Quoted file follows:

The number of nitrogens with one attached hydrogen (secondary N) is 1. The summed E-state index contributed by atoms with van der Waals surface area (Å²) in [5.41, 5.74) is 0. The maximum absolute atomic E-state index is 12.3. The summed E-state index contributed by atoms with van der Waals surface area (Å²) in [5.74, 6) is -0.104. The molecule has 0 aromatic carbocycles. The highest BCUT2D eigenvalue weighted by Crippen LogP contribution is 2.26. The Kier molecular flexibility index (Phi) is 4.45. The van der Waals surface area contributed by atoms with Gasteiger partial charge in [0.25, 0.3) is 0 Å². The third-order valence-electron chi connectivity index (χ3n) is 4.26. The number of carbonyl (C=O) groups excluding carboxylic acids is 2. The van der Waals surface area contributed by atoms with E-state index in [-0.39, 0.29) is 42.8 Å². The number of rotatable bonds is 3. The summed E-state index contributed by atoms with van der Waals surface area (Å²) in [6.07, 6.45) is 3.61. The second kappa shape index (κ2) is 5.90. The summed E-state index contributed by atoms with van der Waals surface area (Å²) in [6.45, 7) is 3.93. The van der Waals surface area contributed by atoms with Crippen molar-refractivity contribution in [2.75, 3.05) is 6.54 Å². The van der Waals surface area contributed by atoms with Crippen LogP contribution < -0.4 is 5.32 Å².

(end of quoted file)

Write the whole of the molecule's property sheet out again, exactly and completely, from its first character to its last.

The number of nitrogens with one attached hydrogen (secondary N) is 1. The summed E-state index contributed by atoms with van der Waals surface area (Å²) in [5.41, 5.74) is 0. The maximum absolute atomic E-state index is 12.3. The summed E-state index contributed by atoms with van der Waals surface area (Å²) in [5.74, 6) is -0.104. The molecule has 0 aromatic carbocycles. The highest BCUT2D eigenvalue weighted by Crippen LogP contribution is 2.26. The Kier molecular flexibility index (Phi) is 4.45. The van der Waals surface area contributed by atoms with Gasteiger partial charge in [0.25, 0.3) is 0 Å². The third-order valence-electron chi connectivity index (χ3n) is 4.26. The number of carbonyl (C=O) groups excluding carboxylic acids is 2. The van der Waals surface area contributed by atoms with E-state index in [-0.39, 0.29) is 42.8 Å². The number of rotatable bonds is 3. The summed E-state index contributed by atoms with van der Waals surface area (Å²) in [6.07, 6.45) is 3.61. The second kappa shape index (κ2) is 5.90. The summed E-state index contributed by atoms with van der Waals surface area (Å²) in [6.45, 7) is 3.93. The van der Waals surface area contributed by atoms with Crippen molar-refractivity contribution in [2.75, 3.05) is 6.54 Å². The van der Waals surface area contributed by atoms with Crippen LogP contribution < -0.4 is 5.32 Å².